31. 30 Political Storms at Home and Abroad, 1968-1980
    1. Introduction
    2. 30.1 Identity Politics in a Fractured Society
    3. 30.2 Coming Apart, Coming Together
    4. 30.3 Vietnam: The Downward Spiral
    5. 30.4 Watergate: Nixon’s Domestic Nightmare
    6. 30.5 Jimmy Carter in the Aftermath of the Storm
    7. Key Terms
    8. Summary
    9. Review Questions
    10. Critical Thinking Questions
  32. 31 From Cold War to Culture Wars, 1980-2000
    1. Introduction
    2. 31.1 The Reagan Revolution
    3. 31.2 Political and Cultural Fusions
    4. 31.3 A New World Order
    5. 31.4 Bill Clinton and the New Economy
    6. Key Terms
    7. Summary
    8. Review Questions
    9. Critical Thinking Questions
  33. 32 The Challenges of the Twenty-First Century
    1. Introduction
    2. 32.1 The War on Terror
    3. 32.2 The Domestic Mission
    4. 32.3 New Century, Old Disputes
    5. 32.4 Hope and Change
    6. Key Terms
    7. Summary
    8. Review Questions
    9. Critical Thinking Questions
  34. A | The Declaration of Independence
  35. B | The Constitution of the United States
  36. C | Presidents of the United States of America
  37. D | U.S. Political Map
  38. E | U.S. Topographical Map
  39. F | United States Population Chart
  40. G | Further Reading
  41. Answer Key
    1. Chapter 1
    2. Chapter 2
    3. Chapter 3
    4. Chapter 4
    5. Chapter 5
    6. Chapter 6
    7. Chapter 7
    8. Chapter 8
    9. Chapter 9
    10. Chapter 10
    11. Chapter 11
    12. Chapter 12
    13. Chapter 13
    14. Chapter 14
    15. Chapter 15
    16. Chapter 16
    17. Chapter 17
    18. Chapter 18
    19. Chapter 19
    20. Chapter 20
    21. Chapter 21
    22. Chapter 22
    23. Chapter 23
    24. Chapter 24
    25. Chapter 25
    26. Chapter 26
    27. Chapter 27
    28. Chapter 28
    29. Chapter 29
    30. Chapter 30
    31. Chapter 31
    32. Chapter 32
  42. Index

Learning Objectives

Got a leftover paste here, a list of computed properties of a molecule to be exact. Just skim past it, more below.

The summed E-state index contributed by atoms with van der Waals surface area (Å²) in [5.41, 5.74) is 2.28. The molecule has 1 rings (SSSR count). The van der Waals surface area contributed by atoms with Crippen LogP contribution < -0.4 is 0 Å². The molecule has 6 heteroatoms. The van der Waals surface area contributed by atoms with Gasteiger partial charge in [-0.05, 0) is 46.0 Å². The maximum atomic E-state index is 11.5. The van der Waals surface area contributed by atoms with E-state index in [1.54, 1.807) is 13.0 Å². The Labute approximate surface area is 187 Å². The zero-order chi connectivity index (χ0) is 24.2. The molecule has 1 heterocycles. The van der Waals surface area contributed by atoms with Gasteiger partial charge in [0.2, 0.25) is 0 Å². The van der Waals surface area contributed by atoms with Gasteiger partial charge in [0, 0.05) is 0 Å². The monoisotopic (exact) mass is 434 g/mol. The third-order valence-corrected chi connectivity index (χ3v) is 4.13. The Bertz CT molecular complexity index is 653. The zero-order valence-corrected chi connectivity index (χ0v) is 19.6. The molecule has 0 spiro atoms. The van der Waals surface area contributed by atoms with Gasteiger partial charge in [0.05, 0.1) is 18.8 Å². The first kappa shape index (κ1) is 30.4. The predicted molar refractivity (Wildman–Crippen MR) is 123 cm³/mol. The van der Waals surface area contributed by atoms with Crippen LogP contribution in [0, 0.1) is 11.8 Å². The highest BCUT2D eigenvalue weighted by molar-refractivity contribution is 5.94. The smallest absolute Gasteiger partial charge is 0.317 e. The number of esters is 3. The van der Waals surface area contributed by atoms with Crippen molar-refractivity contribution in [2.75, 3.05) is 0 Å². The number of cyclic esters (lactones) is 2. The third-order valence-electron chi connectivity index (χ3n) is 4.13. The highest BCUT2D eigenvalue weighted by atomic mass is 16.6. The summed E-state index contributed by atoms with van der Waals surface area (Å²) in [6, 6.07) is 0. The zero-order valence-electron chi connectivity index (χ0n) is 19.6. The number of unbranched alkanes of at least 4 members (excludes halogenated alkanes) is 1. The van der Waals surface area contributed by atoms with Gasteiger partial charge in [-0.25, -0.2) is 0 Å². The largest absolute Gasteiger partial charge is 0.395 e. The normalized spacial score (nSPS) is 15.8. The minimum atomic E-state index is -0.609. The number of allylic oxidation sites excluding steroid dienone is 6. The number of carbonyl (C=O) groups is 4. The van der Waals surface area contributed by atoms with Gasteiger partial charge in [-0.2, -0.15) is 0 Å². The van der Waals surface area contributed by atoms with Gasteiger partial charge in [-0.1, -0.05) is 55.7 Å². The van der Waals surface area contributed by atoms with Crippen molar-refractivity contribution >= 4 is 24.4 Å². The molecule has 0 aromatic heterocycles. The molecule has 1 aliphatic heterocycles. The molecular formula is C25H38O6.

By the end of this section, you will be able to:
  • Discuss the Bush administration’s economic theories and tax policies, and their effects on the American economy
  • Explain how the federal government attempted to improve the American public education system
  • Describe the federal government’s response to Hurricane Katrina
  • Identify the causes of the Great Recession of 2008 and its effect on the average citizen

By the time George W. Bush became president, the concept of supply-side economics had become an article of faith within the Republican Party. The oft-repeated argument was that tax cuts for the wealthy would allow them to invest more and create jobs for everyone else. This belief in the self-regulatory powers of competition also served as the foundation of Bush’s education reform. But by the end of 2008, however, Americans’ faith in the dynamics of the free market had been badly shaken. The failure of the homeland security apparatus during Hurricane Katrina and the ongoing challenge of the Iraq War compounded the effects of the bleak economic situation.

OPENING AND CLOSING THE GAP

The Republican Party platform for the 2000 election offered the American people an opportunity to once again test the rosy expectations of supply-side economics. In 2001, Bush and the Republicans pushed through a $1.35 trillion tax cut by lowering tax rates across the board but reserving the largest cuts for those in the highest tax brackets. This was in the face of calls by Republicans for a balanced budget, which Bush insisted would happen when the so-called job creators expanded the economy by using their increased income to invest in business.